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Does Behaviour After Weaning Affect the Dominance Status of Adult Male Mice (Mus Domesticus)?

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To investigate whether behaviour in the litter predicted later dominance status, male mice were observed whilst within their litters from three weeks old, and when paired with an unrelated male as an adult. We found that males that were dominant in their litter were not more likely to become dominant as an adult. The best predictor of adult dominance status was the relative scent marking rate when with littermates, males that marked more than their adult partner were more likely to become dominant. The high scent mark rate of dominant males may be the cause not the consequence of dominance, they scent mark at a higher rate before becoming dominant. It was also shown that there are strong family resemblances for scent mark rate, body weight and most urogenital gland weights. This indicates that scent mark rate and urogenital gland weights may be determined genetically, or partly determined by parental effects. As found in previous work the preputial gland was heavier in dominant males than subordinates. Furthermore, dominant males were lighter than subordinates at the end of the experiment indicating that there may be a cost to maintaining dominance.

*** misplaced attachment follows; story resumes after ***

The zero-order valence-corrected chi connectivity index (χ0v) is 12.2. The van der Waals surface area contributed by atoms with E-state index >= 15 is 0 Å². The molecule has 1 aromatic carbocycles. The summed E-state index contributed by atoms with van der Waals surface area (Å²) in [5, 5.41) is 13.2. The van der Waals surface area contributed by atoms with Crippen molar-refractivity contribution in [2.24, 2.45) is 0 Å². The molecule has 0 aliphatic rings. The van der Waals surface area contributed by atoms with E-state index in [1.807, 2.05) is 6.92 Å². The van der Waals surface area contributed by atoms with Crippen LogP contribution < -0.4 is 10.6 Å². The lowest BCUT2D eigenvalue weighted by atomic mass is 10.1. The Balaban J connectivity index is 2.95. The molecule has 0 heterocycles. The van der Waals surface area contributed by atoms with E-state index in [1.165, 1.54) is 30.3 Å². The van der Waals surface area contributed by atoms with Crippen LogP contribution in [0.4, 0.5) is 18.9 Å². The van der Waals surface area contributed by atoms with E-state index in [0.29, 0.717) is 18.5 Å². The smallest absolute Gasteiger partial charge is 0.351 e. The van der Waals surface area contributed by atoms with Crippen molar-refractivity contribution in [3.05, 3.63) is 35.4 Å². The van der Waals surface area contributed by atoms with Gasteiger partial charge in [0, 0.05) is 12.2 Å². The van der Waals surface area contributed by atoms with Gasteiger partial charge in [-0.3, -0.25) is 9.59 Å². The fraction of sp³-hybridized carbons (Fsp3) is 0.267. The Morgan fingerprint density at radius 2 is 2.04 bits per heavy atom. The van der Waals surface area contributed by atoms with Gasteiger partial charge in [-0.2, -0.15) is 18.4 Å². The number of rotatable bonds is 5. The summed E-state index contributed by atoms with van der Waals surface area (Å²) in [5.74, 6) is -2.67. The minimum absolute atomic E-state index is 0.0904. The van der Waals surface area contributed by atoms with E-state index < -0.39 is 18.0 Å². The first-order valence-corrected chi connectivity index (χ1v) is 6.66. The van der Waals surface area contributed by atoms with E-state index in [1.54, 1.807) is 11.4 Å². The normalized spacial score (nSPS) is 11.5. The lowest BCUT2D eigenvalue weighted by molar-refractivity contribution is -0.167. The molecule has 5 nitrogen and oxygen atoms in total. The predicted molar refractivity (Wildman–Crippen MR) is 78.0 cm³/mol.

Affiliations: 1: Institute of Evolutionary & Ecological Sciences, Kaiserstraat 63, 2300 RA Leiden, The Netherlands, Institute of Zoology, Zoological Society of London, Regents Park, NW1 4RY, UK; 2: Institute of Zoology, Zoological Society of London, Regents Park, NW1 4RY, UK; 3: Central Science Laboratory, London Rd., Slough, SL3 7HJ, UK


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